Once we pass the place that draw works reliably for us, we need to think about going 3 rails.
We are too straight to come off the side rail, but not straight enough to draw back as we will be coming right at the 9, which is not a good track.
The tendency on this shot is to over-hit it. You need a truly level stick, and a smooth stroke to generate the spin and speed you need for this shot. Remember, squirt is real, even if you have a high tech shaft, so you need to take this in to consideration when you are aiming. I like to aim straight at the object ball with a little high right spin (2 o’clock or so), using the squirt to move the cue ball over enough to pocket the 8, and give my cue ball enough spin to get around the table. This is another shot that is well worth practicing.
Finally, you get to the point that you have enough angle to the long rail to use it coming back down the table. It is important for you to know this for your game and stroke as well.
The third flavor of this shot is when we can use the long rail to bring the cue ball back down table.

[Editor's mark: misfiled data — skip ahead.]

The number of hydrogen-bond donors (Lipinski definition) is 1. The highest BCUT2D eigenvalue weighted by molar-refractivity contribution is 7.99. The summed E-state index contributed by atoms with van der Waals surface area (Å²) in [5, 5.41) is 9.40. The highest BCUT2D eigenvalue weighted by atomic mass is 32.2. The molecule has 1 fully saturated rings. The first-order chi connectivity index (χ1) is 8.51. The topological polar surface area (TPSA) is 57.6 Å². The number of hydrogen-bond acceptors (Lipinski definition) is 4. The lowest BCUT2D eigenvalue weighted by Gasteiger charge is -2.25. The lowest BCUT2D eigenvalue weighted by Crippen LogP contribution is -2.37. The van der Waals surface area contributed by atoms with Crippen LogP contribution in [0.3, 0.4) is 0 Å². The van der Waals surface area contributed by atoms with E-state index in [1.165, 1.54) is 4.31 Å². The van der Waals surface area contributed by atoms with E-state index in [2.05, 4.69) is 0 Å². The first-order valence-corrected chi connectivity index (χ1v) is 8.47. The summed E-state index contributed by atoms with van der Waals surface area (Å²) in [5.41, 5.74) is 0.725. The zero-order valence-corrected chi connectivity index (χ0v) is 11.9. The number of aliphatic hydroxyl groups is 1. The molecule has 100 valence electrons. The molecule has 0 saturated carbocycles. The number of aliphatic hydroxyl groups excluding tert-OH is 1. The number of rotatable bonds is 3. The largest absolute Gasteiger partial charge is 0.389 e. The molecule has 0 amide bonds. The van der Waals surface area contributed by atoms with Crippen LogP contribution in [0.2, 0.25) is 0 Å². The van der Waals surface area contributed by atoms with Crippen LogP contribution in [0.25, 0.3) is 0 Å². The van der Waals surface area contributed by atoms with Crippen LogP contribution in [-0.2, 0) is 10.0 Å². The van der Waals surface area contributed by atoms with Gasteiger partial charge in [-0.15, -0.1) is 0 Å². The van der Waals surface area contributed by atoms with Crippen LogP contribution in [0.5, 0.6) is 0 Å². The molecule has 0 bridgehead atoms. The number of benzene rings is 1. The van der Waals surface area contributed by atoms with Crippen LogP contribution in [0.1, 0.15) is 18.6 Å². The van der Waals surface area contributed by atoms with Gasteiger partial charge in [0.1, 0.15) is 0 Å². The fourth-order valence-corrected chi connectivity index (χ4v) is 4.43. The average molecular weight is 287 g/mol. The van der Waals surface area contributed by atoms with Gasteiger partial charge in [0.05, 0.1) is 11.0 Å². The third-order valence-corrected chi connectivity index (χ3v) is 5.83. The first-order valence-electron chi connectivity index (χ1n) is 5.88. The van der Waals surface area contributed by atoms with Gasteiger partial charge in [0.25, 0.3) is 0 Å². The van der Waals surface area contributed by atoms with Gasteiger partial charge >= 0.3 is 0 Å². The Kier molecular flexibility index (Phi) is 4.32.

I’ve shown two routes that you can use, depending on the table, where the 9 ball is, and your stroke. One tip I have for this shot is that I like to use spin to control the angle coming off the long rail more than I like to use draw. My reasoning is that spin is easier to control and predict than draw, and I can hit the cue ball a little slower. I use more center left here than low left!
To be complete in looking at this shot, here is a good two way shot where you can play for the 8, get position on the 9 and be safe if you miss. I aim to over cut the 8 a little so it hits the long rail first if it misses. This puts the 8 on the short rail and the cue ball way up table, giving me the best of it.
Finally, here is a stone cold safe you can play from here. I might think about doing this on a really tight pocket table, but for my money this is too conservative and more like a one pocket shot. I always like to swing at the money when I can!